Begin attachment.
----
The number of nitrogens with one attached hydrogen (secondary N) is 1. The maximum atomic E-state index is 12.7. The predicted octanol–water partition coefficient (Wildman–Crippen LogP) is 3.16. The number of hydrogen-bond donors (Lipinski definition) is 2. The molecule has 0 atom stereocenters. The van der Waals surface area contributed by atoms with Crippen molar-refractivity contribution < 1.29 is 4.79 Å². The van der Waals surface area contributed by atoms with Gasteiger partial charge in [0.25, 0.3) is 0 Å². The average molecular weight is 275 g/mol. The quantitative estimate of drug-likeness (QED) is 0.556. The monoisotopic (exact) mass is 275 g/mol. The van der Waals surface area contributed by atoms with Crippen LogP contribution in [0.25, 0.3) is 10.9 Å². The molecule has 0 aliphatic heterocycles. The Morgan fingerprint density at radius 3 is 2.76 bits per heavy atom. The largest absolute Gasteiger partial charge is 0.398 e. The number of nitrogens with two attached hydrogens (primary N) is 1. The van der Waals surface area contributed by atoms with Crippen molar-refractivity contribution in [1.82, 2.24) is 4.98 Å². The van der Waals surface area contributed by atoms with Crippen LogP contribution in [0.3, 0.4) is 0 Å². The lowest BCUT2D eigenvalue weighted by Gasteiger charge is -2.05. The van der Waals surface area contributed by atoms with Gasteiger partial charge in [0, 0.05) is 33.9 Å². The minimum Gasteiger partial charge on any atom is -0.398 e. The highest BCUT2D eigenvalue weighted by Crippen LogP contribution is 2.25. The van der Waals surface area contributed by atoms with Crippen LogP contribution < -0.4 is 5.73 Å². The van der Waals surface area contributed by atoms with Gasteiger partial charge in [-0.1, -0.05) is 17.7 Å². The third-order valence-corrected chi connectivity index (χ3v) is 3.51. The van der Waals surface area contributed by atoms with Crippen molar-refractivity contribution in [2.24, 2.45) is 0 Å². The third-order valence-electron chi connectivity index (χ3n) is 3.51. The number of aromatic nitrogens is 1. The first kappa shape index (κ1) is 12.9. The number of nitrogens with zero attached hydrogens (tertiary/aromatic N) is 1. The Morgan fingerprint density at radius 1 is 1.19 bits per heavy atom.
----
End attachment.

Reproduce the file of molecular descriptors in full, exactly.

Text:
The number of nitrogens with one attached hydrogen (secondary N) is 1. The maximum atomic E-state index is 12.7. The predicted octanol–water partition coefficient (Wildman–Crippen LogP) is 3.16. The number of hydrogen-bond donors (Lipinski definition) is 2. The molecule has 0 atom stereocenters. The van der Waals surface area contributed by atoms with Crippen molar-refractivity contribution < 1.29 is 4.79 Å². The van der Waals surface area contributed by atoms with Gasteiger partial charge in [0.25, 0.3) is 0 Å². The average molecular weight is 275 g/mol. The quantitative estimate of drug-likeness (QED) is 0.556. The monoisotopic (exact) mass is 275 g/mol. The van der Waals surface area contributed by atoms with Crippen LogP contribution in [0.25, 0.3) is 10.9 Å². The molecule has 0 aliphatic heterocycles. The Morgan fingerprint density at radius 3 is 2.76 bits per heavy atom. The largest absolute Gasteiger partial charge is 0.398 e. The number of nitrogens with two attached hydrogens (primary N) is 1. The van der Waals surface area contributed by atoms with Crippen molar-refractivity contribution in [1.82, 2.24) is 4.98 Å². The van der Waals surface area contributed by atoms with Crippen LogP contribution in [0.3, 0.4) is 0 Å². The lowest BCUT2D eigenvalue weighted by Gasteiger charge is -2.05. The van der Waals surface area contributed by atoms with Gasteiger partial charge in [0, 0.05) is 33.9 Å². The minimum Gasteiger partial charge on any atom is -0.398 e. The highest BCUT2D eigenvalue weighted by Crippen LogP contribution is 2.25. The van der Waals surface area contributed by atoms with Crippen LogP contribution < -0.4 is 5.73 Å². The van der Waals surface area contributed by atoms with Gasteiger partial charge in [-0.1, -0.05) is 17.7 Å². The third-order valence-corrected chi connectivity index (χ3v) is 3.51. The van der Waals surface area contributed by atoms with Crippen molar-refractivity contribution in [2.24, 2.45) is 0 Å². The third-order valence-electron chi connectivity index (χ3n) is 3.51. The number of aromatic nitrogens is 1. The first kappa shape index (κ1) is 12.9. The number of nitrogens with zero attached hydrogens (tertiary/aromatic N) is 1. The Morgan fingerprint density at radius 1 is 1.19 bits per heavy atom.